I may see religion and this kingdom flourish in happiness,'-the which was as good a speech as King David himself could have made to the Children of Israel, and far better than a profane liturgy out of a book. Then King Charles, having made an end of speaking, was conveyed by his nobles to the Kirk of Scone, which was fittingly prepared for the occasion, and Mr Robert Douglas, a minister of Edinburgh, and Moderator of the General Assembly, preached a most weighty sermon from Second Kings, chap. xi. verses 12 and 17; and, after the blessing, the King renewed the Covenants. First, the National Covenant, then the Solemn League and Covenant were distinctly read; at the close of which the King, kneeling down upon his bended knees, and holding up his right hand, did take upon him, as it were, at the footstool of his Maker, the solemn vows anent the same.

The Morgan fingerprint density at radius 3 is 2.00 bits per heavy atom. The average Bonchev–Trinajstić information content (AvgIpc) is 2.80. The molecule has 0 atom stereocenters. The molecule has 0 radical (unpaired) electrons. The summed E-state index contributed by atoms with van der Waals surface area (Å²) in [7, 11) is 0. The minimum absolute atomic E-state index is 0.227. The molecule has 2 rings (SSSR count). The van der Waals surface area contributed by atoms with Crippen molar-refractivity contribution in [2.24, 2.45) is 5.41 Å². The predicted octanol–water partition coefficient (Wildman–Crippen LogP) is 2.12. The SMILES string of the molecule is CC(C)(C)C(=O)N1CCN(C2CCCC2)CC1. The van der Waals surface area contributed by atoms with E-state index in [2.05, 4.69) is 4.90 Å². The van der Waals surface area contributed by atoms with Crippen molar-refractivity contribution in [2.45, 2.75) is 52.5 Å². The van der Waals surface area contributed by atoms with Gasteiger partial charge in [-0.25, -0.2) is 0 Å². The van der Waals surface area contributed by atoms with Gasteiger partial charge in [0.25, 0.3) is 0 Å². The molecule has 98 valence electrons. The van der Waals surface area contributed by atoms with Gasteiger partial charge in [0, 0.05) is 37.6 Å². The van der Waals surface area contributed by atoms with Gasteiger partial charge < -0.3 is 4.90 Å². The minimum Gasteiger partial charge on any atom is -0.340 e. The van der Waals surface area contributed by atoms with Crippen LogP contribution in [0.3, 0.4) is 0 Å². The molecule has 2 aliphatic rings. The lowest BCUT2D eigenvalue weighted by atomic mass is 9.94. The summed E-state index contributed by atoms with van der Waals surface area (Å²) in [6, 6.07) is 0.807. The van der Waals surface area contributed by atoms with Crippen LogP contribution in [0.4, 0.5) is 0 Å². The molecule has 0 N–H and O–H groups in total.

sinning by witnessing the same. I tried to the uttermost of my ability to keep the wonted composure of my mind, and to note in my remembrance the circumstantialities, but one new head of the beast made its appearance after another, till Iquaked with terror. I could scarcely abide to look at that speaking horn the Archbishop of Canterbury, who, after all, said no.' great things: as for the prelate that preached, I think he read every word, although holding forth in the very presence of the King's Majesty, who, oppressed with the burden of his royal robes, endured all as well as he could. Two or three times I could plainly see, by the help of a pocket spy-glass a lady lent me, that his Majesty was not overly content with some of the doctrines, which gave me pleasure, although, considering they were but matter of morality, I think he need not have fashed himself about ony such feckless ware of the episcopalian inefficacy, than which nothing can be more innocent in a temporal point of view, although, as you know, and every true believer knows, it is as deadly venom in a spiritual. In short, Mr Duffle, I have no broo of this Coronation. But let the sin of it rest at the doors of them that advised it; as for me and my house, we will fear God, and honour the King. But of one thing I am most thankful, to wit, that the papistry of this doing is an English work, and can bring neither sin nor disgrace upon the Canaan of Scotland, where the Coronation of the Kings was ever a most devout and religious solemnity, as I have specially read in the account of what was done at Scone, on the new year's day of Anno Domini 1651, at the crowning of King Charles, the second of that name,-a prince who, according to all history, was not one of the soundest Protestants, but who never theless conducted himself on that occasion in a most sincere manner, say ing to the Lord Chancellor, when that pious man told him, with all due formality, how his good subjects desired he might be crowned as the righteous and lawful heir of the crown and kingdom, 'I do esteem,' said King Charles, the affections of my good people more than the crowns of many kingdoms, and shall be ready, by God's assistance, to bestow my life in their defence; wishing to live no longer, than